of H.R. 893
The Wartime Parity
and Justice Act of 2005
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Congressman Xavier Becerra (D-CA)
Overview: The Wartime Parity and Justice Act
of 2005, will provide equitable redress to Japanese Latin Americans
(JLA) forcibly removed, at the urging of our government, from various
Latin American countries and interned in the United States during
World War II. In addition, the legislation will seek to provide
redress to Japanese Americans who suffered grievances resulting
from government actions during the evacuation, relocation, and
internment period, who did not garner rectification from the Civil
Liberties Act of 1988 on various technical grounds. Finally, the
bill will authorize $45 million to create an education fund to
ensure that this chapter in our nation’s history is appropriately
Summary of Provisions:
1. Provides redress in the amount of $20,000 to JLAs forcibly removed
from certain Latin American countries and interned in the United
States during WWII.
2. Provides an official U.S. apology to JLAs that admits culpability,
the facts surrounding the removal of these individuals from their
residences, and their internment in the United States..
3. Provides expanded notification to individuals eligible for redress
and extends the right of claimants who are denied to appeal the
4. Expunges the designation of “illegal alien” from
the record of JLA individuals while they were interned in the United
States. Does not confer citizenship or residency status..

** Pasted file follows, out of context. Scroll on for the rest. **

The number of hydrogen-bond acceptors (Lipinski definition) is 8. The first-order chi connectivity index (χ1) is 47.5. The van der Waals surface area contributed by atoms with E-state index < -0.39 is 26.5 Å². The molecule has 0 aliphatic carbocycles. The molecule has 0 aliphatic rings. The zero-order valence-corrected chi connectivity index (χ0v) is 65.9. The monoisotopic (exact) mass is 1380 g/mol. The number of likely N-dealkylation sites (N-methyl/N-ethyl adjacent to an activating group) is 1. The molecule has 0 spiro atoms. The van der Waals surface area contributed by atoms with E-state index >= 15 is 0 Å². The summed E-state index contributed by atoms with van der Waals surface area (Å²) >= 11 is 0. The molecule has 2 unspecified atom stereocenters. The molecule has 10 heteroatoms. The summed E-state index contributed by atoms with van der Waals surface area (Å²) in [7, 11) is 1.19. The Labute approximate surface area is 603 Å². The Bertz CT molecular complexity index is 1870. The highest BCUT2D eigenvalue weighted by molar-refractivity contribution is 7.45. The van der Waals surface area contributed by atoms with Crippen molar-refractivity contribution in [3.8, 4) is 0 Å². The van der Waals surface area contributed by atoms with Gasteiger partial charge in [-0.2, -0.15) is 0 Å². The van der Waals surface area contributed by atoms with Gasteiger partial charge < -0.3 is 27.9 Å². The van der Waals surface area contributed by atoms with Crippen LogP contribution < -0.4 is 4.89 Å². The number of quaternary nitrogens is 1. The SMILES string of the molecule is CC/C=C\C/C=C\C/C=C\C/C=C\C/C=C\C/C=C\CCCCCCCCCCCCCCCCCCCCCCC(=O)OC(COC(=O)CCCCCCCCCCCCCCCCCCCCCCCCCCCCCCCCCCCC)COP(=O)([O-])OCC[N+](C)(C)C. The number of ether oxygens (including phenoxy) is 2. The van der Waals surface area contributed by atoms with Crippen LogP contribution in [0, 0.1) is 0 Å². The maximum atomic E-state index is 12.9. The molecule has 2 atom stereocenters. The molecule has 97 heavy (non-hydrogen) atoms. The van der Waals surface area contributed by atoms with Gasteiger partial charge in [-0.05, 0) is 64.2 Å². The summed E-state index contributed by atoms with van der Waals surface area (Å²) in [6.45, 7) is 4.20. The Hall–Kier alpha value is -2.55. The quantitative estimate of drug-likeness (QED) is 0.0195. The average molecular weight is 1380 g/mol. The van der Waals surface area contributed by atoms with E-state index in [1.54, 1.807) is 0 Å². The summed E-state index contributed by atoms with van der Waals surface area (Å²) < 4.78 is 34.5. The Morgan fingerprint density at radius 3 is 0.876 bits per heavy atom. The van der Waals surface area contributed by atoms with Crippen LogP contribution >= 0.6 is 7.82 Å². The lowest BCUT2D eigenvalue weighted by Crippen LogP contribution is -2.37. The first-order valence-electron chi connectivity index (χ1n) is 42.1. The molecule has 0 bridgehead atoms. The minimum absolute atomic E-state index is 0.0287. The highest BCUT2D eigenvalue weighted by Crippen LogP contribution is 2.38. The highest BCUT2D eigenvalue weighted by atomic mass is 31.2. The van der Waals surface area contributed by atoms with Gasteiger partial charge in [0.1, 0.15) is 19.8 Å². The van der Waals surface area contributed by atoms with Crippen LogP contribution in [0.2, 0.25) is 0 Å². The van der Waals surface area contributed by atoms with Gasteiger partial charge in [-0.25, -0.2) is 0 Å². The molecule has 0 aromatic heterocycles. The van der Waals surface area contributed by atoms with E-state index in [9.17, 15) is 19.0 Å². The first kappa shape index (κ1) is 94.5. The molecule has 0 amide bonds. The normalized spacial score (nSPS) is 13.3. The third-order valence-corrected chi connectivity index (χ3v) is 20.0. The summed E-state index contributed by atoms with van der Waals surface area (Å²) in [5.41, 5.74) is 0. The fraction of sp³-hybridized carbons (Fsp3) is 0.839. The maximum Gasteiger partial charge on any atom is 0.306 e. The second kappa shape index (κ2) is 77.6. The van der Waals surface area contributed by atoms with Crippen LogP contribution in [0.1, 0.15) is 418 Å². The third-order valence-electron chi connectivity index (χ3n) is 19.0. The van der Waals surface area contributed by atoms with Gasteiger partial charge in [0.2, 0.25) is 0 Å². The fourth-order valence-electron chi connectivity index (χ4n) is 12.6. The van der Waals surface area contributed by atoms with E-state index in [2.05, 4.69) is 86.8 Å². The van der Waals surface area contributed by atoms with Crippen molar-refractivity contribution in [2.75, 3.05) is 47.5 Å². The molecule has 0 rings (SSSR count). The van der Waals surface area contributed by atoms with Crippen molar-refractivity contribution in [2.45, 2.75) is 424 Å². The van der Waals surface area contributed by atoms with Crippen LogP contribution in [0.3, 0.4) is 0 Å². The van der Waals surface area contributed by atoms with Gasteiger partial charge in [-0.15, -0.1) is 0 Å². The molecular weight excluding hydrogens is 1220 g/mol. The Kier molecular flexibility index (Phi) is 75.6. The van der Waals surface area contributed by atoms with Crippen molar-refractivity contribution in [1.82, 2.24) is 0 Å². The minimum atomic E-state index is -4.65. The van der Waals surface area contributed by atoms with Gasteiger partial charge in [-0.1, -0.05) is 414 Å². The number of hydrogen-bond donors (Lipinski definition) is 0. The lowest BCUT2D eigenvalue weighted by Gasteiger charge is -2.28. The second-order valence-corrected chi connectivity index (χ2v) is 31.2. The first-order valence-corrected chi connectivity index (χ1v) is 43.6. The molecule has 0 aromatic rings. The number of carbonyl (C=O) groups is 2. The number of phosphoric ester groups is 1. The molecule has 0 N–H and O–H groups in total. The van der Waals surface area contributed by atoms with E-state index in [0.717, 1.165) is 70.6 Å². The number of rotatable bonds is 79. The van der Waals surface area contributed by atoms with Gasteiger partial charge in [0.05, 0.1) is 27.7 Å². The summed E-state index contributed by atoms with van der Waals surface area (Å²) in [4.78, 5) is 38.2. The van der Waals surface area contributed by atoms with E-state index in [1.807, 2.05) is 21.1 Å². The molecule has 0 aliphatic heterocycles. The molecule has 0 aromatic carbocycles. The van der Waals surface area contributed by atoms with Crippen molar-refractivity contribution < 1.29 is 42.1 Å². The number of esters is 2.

5. Directs the U.S. government to disclose all information relevant
to the forcible removal of individuals who were displaced from
their homes and brought to the U.S. This includes disclosure of
the fate of individuals who are still unaccounted for. In addition,
the U.S. government would be directed to work with other nations
involved in these abductions in order to share information..
6. Directs all involved agencies to release the names, addresses,
telephone numbers, and all other relevant information for all persons
who have claimed or will claim redress to the attorneys representing
7. Allows an additional 6 years for interned or relocated Japanese
Americans who failed to meet the application deadline of the original
Civil Liberties Act to apply for redress..
8. Makes eligible for redress at $20,000 those Japanese American
citizens born in an internment camp between June 30, 1946 and March
9. Makes eligible for redress at $20,000 those U.S. citizens born
outside of an internment camp between January 20, 1945 and March
1, 1948, who faced government barriers for return into exclusion
10. Makes eligible for redress at $20,000 Japanese American workers,
and their dependent children, employed by private railroad and
mining companies, who were terminated because of government action..
11. Makes eligible for redress at $20,000 persons of Japanese ancestry
detained in the United States who would have been eligible for
citizenship or permanent resident status had discriminatory immigration
laws not been in effect..
12. Provides that other claimants may be made eligible for redress
depending on the outcome of cases in litigation..
13. Reauthorize $45 million to create an education fund to fulfill
the mandate of the Civil Liberties Act of 1988. This amount would
be invested in government obligations and earn interest at an annual
rate of at least 5% to ensure that the education program continues
14. Authorizes appropriations in the amount necessary to meet the
obligations under this Act.